Have you had breakfast with Fred? I’ve been greatly enjoying breakfast with Fred since a friend invited me.
Yesterday, Fred shared these thoughts on high impact people.
- Link their passion and their uniqueness. They understand that who they are and what they do well correlate.
- Minimize religion and maximize spirituality. They know that Christianity is about relationship, not ritual.
- Endure pain to win the gold. They have an answer to the Olympian’s question, “What do you do when you start hurting? High impact people keep going.
- Understand that discipline is not punishment. Correction signifies concern.
- Save, Invest, and then Speculate. They never invert the financial pyramid and never go to Las Vegas with the meal money.
- Control their time. They don’t expect others to spend their time any more than they expect others to spend their money. They understand the power of dramatic moments.
- Focus. They understand that bigger game is brought down with a rifle, not a shotgun.
- Are energetic. They have discovered the power of creative energy — its source and uses.
- Balance their lives. They stay out of the rat race and off rabbit trails. They integrate all the spokes of their life wheel, so the ride isn’t rocky.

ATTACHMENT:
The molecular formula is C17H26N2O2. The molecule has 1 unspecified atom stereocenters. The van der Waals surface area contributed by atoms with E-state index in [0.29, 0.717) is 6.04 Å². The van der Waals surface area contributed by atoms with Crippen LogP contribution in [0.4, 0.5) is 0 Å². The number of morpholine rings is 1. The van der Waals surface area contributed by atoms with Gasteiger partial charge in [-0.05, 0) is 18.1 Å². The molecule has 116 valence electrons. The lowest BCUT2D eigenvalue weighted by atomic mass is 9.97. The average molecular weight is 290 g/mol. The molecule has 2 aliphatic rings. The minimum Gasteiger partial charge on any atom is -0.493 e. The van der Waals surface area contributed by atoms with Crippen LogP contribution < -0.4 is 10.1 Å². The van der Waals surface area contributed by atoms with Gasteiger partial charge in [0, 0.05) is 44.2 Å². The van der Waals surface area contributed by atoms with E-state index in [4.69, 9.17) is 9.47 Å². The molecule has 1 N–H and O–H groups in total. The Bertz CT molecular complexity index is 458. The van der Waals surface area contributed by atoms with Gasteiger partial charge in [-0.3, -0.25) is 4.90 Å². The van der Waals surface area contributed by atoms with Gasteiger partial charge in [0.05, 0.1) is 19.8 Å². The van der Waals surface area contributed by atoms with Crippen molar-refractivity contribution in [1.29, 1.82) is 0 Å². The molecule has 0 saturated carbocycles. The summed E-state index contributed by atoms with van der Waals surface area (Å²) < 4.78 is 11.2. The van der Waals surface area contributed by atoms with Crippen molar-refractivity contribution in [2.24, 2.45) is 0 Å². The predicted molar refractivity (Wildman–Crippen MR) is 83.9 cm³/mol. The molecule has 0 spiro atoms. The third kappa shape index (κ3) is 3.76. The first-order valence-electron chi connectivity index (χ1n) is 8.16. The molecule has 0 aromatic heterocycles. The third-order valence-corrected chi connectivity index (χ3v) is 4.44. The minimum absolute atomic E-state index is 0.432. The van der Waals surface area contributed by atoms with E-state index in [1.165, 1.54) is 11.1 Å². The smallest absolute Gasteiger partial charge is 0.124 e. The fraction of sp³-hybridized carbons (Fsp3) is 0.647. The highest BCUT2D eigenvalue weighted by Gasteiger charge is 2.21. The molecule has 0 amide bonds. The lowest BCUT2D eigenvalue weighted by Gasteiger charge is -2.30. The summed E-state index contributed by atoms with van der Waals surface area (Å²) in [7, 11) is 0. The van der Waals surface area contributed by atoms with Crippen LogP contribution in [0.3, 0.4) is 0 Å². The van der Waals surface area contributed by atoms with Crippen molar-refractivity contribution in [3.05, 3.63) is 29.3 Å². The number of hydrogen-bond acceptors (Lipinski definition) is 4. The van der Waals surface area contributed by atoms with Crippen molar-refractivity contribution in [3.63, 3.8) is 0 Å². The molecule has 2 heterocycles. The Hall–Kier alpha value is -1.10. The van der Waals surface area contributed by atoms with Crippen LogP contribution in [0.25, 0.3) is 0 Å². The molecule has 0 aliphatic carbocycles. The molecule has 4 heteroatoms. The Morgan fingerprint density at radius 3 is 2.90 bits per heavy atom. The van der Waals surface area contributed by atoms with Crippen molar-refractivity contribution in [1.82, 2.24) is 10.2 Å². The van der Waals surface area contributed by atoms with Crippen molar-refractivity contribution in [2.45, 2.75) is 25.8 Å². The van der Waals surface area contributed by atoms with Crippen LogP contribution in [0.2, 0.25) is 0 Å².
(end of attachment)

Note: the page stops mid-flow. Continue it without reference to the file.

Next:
- Nurture their curiosity. They see the magic of life and want to know why.
- Take calculated risks. They put the odds in their favor. They would rather own the slot machines in Las Vegas, rather than playing them.
- Capture the concept of plateauing. They know the rules of growing, assimilating, and growing again. They know when you grow too fast, holes occur.
- Keep stress vertical. They know that vertical stress is positive while horizontal stress causes distress.
- Have and use a sense of humor. They appreciate the fact that “what you cry about today, you will laugh about tomorrow.”
- Don’t take destructive action. They may “think it,” but don’t do it.
- Anticipate. They don’t like and work against surprises. They know how to go “where the puck will be, not where it is” as Gretzky said.
- Work with cause and effect. They understand the principles of sowing and reaping.
- Operate and articulate the meaning of life. They have clear internal dialogue that is purposeful and intentional. They know what real life isn’t about wealth and fame.
- Have emotional control. They have a broad repertoire of emotions and know how to use them. They have a disciplined imagination, are courageous, and eliminate the negative. John Wayne said, “Courage is being sacred to death and still saddling up.”
- Choose their attitude. They adopt Frankl’s observation that attitude can be controlled even when circumstances cannot.
[Adapted from Breakfast with Fred daily newsletter, April 1, 2008.]